A Wurragarra Homecoming

On the Monday of the March long weekend of 2023, I revisited Basil Steers No 3 (aka Smurf) hut on the southern end of the February Plains for the first time since 1997. Recollections of Basil, construction of the hut and numerous trips, slowly filtered into my memory and over the months began to clarify.

Excerpt from Cradle Mountain – Lake St Clair Map 1974 (Tasmap)


“McCoys No 1” marked on the Cradle Mountain – Lake St Clair 1:100,000 map was the magnet that drew me to the area just before Christmas 1979. Previously I’d walked the Arm River Track to Pelion Plains but had never visited this area. Despite wandering up and down the Wurragarra Valley (known by the old-timers as Warragul) I was unable to find the hut. The omens were not favourable. After crawling into my tent because of light afternoon snow, I awoke in semi-light and began packing. After discovering that it was about 9 pm packing halted and, somewhat disconsolately, returned to the tent until dawn. Surely the map must be wrong, not me. Five months later, I revisited the area with Lawrie Wootton and Leigh Buxton, and we found the hut site and artefacts amongst the boulders and eucalypts and several felled Pencil Pines in the grove opposite. The map, not me, was correct as I had seen the land but had not learned how to read it.




Few timbers remain of the original McCoy No.1/ Clarke hut in 2023 (P Brown)


Equally significant was my complete lack of knowledge of the area’s history with not an inkling of the Steers’ link to this area. Tom McCoy and Bill Steers had begun snaring on the February in the 1940s but both probably would have seen the hut, which they knew as Clarke’s, on their trips to Lake Ayr or at the least known of the area.  But from a partnership of cousins, it became Steers’ territory until the mid-1950s. After discovering the hut had collapsed under heavy snow prior to the 1951 hunting season, Basil quickly constructed a new one across the lead in the pines. After his departure the hut was used occasionally by bushwalkers until it burnt down in the 1970s.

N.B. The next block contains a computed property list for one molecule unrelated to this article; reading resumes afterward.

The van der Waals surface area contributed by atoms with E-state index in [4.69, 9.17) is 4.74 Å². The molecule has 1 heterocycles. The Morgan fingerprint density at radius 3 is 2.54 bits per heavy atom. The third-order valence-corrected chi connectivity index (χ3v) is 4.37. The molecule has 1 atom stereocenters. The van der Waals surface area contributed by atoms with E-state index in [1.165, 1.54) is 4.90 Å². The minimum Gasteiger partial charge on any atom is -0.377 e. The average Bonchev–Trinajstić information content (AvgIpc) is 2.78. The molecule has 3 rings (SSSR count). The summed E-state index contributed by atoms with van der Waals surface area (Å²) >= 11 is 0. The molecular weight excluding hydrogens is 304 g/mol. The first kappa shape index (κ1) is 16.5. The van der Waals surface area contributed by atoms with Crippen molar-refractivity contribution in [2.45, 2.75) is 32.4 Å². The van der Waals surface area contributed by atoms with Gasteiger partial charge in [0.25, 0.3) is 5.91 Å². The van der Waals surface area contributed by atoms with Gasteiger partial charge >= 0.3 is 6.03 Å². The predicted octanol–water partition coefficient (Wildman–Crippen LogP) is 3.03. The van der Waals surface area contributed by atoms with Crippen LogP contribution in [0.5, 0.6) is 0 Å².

Site of Basil’s burnt down 1951 hut (P Brown 2023)

Meeting Basil Steers in 1979 was my introduction to high country snaring, which became, and remains, an abiding passion. We became better acquainted when I took legendary bush figure, HD “Dick” Reed on his return to The Paddocks after a 60-year break.  Soon I became a frequent visitor to the Steers’ home at The Needles and numerous high-country trips ensued, mainly to the February Plains, the Pine Hut-The Paddocks area, but also to Dublin and Emu Plains.

The Wurragarra area remained unvisited country for some time for Basil & I until a 1983 trans-February Plains trip to Lake Ayr with Basil and Ron Morgan. Perhaps this and his Pelion Plains trip rekindled Basil’s personal and familial memories of snaring. Coincidentally, about the same time Basil showed me other hut sites:  his 1946 Kings Plains hut, The Park and Harry Andrews’ hut.  Another catalyst may have been the banning of snaring by the Gray Government in 1984. Whatever the reason, by November 1984 Basil had made the decision to build in the area so in preparation I “planted” some gear nearby.

Actual construction began in January 1985. Basil, his son Philip and myself commenced work. The hut, Steers No 3, was built in stages, and initially was just a basic frame with 2 trees for corner posts, (almost a signature of Basil’s huts) while the old hut nearby, McCoy No 1, provided rafters and palings.  By year’s end after several trips Steers No 3 hut was almost complete with minor alterations and improvements, such as construction of bunks, a bench and a small porch for stacking firewood, occurring the following year. I, and sometimes Stewart Lowe, acted as “mules,” ferrying materials and gear across the February Plains from Steers No 2 hut and up the Arm River Track.

A freshly constructed Steers No.3 without the porch (T Jetson June 1985)
A tin roof and porch complete the new hut (T Jeston 1985)


Basil by the fire at the hut (T Jeston February 1985)

Basil only snared briefly in the area as emphysema gradually took hold and trips up the steep Arm River track became too arduous. Following its discovery in 1986, usage by outsiders increased and the relative isolation craved by Basil began to disappear. Still Basil remained active especially on a memorable snake encounter when he made “an incredible vertical backward leap as the snake reared up at him.” In November 1987 we investigated alternative hut sites around the Lake Steers area but none were suitable. This was to be Basil’s last trip into the Upper Wurragarra valley.